Churches

A majority of the population is Roman Catholic, as well as other Christian denominations. As a result, Dominican churches play an important role in the culture and history of the country, dating back to the days of the Spanish colonialists. Tour the most significant church in the Colonial City: the Catedral Primada de América, the oldest in the Americas, where official national celebrations take place. The Colonial City is filled with many more breathtaking, important religious sites you can reach on foot, such as Iglesia Nuestra Señora de Las Mercedes, one of two representations of the country’s patron saint. Dominicans make a pilgrimage to Higüey every January 21, to the Basílica Catedral Nuestra Señora de La Altagracia, the country’s most important shrine dedicated to the DR’s patron saint, the Virgin Mary, and often included on tours from Punta Cana. Off the beaten track, a visit of the Holy Hill of Santo Cerro and adjoining church is worthwhile to see the third holiest site in the DR, just outside of La Vega, where Dominicans make a pilgrimage on September 24, Day of the Señora de Las Mercedes.

To ensure entry, dress appropriately when visiting any of these symbolic churches.

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CHURCHES IN
Dominican Republic

Churches are a symbol of Dominicans’ solid faith, revealing centuries of history and architecture.

 
 
Located in nearby Higüey, this cathedral ranks among the top most important religious sites in the DR. Honoring the Virgin of La Altagracia, patron saint of Dominicans, it’s a standout for its 69-meter (225 feet) high arch, with a bronze and gold entrance.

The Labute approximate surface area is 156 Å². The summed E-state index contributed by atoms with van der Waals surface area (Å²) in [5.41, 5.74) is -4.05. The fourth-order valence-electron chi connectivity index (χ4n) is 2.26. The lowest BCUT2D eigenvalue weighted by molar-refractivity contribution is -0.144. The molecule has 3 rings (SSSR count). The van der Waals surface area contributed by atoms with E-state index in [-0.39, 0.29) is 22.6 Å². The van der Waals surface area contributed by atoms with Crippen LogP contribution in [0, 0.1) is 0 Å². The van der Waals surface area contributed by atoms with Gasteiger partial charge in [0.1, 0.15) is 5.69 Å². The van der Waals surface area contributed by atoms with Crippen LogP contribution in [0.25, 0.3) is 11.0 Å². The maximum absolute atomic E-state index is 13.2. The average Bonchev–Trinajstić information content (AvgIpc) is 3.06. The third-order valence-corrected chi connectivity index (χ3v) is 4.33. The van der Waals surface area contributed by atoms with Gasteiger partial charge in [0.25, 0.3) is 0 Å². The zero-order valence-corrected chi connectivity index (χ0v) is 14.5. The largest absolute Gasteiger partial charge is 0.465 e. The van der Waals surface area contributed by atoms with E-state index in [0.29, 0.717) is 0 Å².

Higüey, Punta Cana
Originally built in the 16th century by the Dávila family, the 500-year old Gothic chapel was intended as a private religious shrine, where prominent Spanish families would congregate for prayers.
Santo Domingo
This modern Roman Catholic Church took 15 years to build, and was completed in 1992. The cathedral is one of the few in the world where the statue of Christ is portrayed as already having resurrected and not dying on the cross.
Constanza, Jarabacoa, La Vega
Built between 1510 and 1540, the first cathedral of the Americas continues to stand tall in all of its glory over the heart of the Colonial City. The remains of Christopher Columbus were found here in the 19th century.
Santo Domingo
This all-white Catholic cathedral, designed in Gothic and neoclassical style, dates back to the 19th century. Tour the beautiful interior–which holds the remains of former Dominican leader Ulises Heureaux, as well as other notable personalities of the 19th and 20th centuries.
Santiago
The striking coral and white stone baroque façade—with ceramic designs—was built in the 16th century. It was home to 15 friars sent here from Spain, who also established the adjacent first university in the Americas.
Santo Domingo
Once occupied by nuns, this imposing, former 16th century convent hosts numerous weddings. Renowned Dominican poet Salomé Ureña later turned it into an educational institute for women, before it went back to being a convent.
Santo Domingo
One of Santo Domingo’s most historic churches was built by the Spanish to spread Catholicism in the New World. Despite earthquakes and pirate invasions led by Sir Francis Drake, the building has preserved its original design.
Santo Domingo
Emulating Paris’s Notre Dame Cathedral, this historic Catholic church stands on one end of the town square, attracting visitors with its 19th century neoclassical-gothic design, striking stained glass windows, and a belfry surrounding an ornate mahogany altar.
Montecristi
The oldest building in Santa Bárbara de Samaná and a cultural heritage site, this 18th century wooden church was built by freed African-Americans. To this day, La Churcha practices the African Methodist Episcopal faith, and its attendees are descendants of African Americans.
Samaná

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